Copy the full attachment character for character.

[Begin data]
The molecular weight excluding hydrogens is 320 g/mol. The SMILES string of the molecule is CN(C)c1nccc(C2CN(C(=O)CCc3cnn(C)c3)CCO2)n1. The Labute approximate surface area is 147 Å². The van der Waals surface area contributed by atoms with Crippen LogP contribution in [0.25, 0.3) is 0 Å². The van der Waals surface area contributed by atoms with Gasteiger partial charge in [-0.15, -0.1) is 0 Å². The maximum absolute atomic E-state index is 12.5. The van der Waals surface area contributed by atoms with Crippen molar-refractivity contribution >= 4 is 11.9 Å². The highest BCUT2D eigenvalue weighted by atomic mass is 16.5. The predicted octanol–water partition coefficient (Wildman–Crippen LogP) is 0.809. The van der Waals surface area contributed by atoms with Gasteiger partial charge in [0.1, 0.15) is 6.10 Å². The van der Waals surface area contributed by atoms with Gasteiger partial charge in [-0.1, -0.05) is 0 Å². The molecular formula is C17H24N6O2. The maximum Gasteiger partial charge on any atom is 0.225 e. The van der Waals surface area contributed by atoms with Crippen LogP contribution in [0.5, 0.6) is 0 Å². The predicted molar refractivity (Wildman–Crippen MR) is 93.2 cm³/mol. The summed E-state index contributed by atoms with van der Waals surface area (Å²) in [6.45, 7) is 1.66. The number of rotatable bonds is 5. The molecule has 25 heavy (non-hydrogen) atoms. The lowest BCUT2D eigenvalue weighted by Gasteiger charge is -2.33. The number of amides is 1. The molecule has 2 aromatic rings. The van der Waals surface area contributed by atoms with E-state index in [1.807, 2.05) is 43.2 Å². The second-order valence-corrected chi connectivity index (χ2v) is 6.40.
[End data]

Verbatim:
The molecular weight excluding hydrogens is 320 g/mol. The SMILES string of the molecule is CN(C)c1nccc(C2CN(C(=O)CCc3cnn(C)c3)CCO2)n1. The Labute approximate surface area is 147 Å². The van der Waals surface area contributed by atoms with Crippen LogP contribution in [0.25, 0.3) is 0 Å². The van der Waals surface area contributed by atoms with Gasteiger partial charge in [-0.15, -0.1) is 0 Å². The maximum absolute atomic E-state index is 12.5. The van der Waals surface area contributed by atoms with Crippen molar-refractivity contribution >= 4 is 11.9 Å². The highest BCUT2D eigenvalue weighted by atomic mass is 16.5. The predicted octanol–water partition coefficient (Wildman–Crippen LogP) is 0.809. The van der Waals surface area contributed by atoms with Gasteiger partial charge in [0.1, 0.15) is 6.10 Å². The van der Waals surface area contributed by atoms with Gasteiger partial charge in [-0.1, -0.05) is 0 Å². The molecular formula is C17H24N6O2. The maximum Gasteiger partial charge on any atom is 0.225 e. The van der Waals surface area contributed by atoms with Crippen LogP contribution in [0.5, 0.6) is 0 Å². The predicted molar refractivity (Wildman–Crippen MR) is 93.2 cm³/mol. The summed E-state index contributed by atoms with van der Waals surface area (Å²) in [6.45, 7) is 1.66. The number of rotatable bonds is 5. The molecule has 25 heavy (non-hydrogen) atoms. The lowest BCUT2D eigenvalue weighted by Gasteiger charge is -2.33. The number of amides is 1. The molecule has 2 aromatic rings. The van der Waals surface area contributed by atoms with E-state index in [1.807, 2.05) is 43.2 Å². The second-order valence-corrected chi connectivity index (χ2v) is 6.40.